Rolling bearings are universally adopted to serve as revolute joints in almost all mechanisms or machines, because they offer a convenient solution to the problem of minimizing friction and, simultaneously, providing a large load-carrying capacity at any kinematic regime, including slow or alternate rotations. However, in offshore wind turbines not only they reach large dimensions but also they move within strong electromagnetic fields created by the turbine generators. For example, considering the last amplification stadium epicyclic gearbox, they may serve to sustain elements rotating around floating shafts (planetary) which also move around a fixed principal shaft (solar). This article illustrates an original experimental test bench that simulates sliding and rolling contacts through which a test current is flowing. Unexpected and interesting results disclose how this particular field is challenging and how more investigations are still required to achieve an adequate and complete interpretation. The understanding of this phenomenon could give rise to modification to the composition and the microstructure of rollers and rings employed in offshore wind turbines.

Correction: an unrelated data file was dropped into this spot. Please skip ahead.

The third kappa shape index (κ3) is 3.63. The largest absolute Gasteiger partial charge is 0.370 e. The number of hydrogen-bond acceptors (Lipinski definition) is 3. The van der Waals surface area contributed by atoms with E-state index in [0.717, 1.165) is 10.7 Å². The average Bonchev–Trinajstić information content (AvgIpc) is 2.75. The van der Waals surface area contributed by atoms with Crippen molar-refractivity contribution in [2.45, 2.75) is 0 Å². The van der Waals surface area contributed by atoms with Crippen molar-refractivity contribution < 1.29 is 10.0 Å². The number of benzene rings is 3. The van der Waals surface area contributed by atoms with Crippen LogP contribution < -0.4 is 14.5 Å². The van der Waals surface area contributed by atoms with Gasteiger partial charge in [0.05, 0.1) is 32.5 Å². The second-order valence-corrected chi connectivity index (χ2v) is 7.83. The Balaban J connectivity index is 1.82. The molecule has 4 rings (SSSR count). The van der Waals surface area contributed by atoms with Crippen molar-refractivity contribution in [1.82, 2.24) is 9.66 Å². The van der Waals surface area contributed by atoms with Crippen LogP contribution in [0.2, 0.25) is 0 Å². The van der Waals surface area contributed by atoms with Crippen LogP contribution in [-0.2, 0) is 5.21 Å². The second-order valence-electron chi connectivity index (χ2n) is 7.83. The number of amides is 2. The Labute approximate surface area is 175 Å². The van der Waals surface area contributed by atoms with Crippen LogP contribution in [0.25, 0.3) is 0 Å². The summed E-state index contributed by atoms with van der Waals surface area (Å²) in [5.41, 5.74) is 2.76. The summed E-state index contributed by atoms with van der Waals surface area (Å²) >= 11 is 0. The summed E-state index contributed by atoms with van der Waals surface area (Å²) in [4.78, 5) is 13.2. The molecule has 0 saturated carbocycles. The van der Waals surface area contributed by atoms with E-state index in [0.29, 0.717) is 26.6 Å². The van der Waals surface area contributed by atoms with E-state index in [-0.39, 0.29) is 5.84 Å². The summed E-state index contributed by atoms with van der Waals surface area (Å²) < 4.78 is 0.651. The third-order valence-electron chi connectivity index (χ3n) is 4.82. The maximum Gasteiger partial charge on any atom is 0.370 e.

Belfiore, N.P., Costa, C., Pileggi, R., Botta, F., Guarnaschelli, C. (2018). An accelerated test stand to assess wear in offshore wind turbines rolling bearings. WIND ENGINEERING, 42(2), 136-140 [10.1177/0309524X18756963].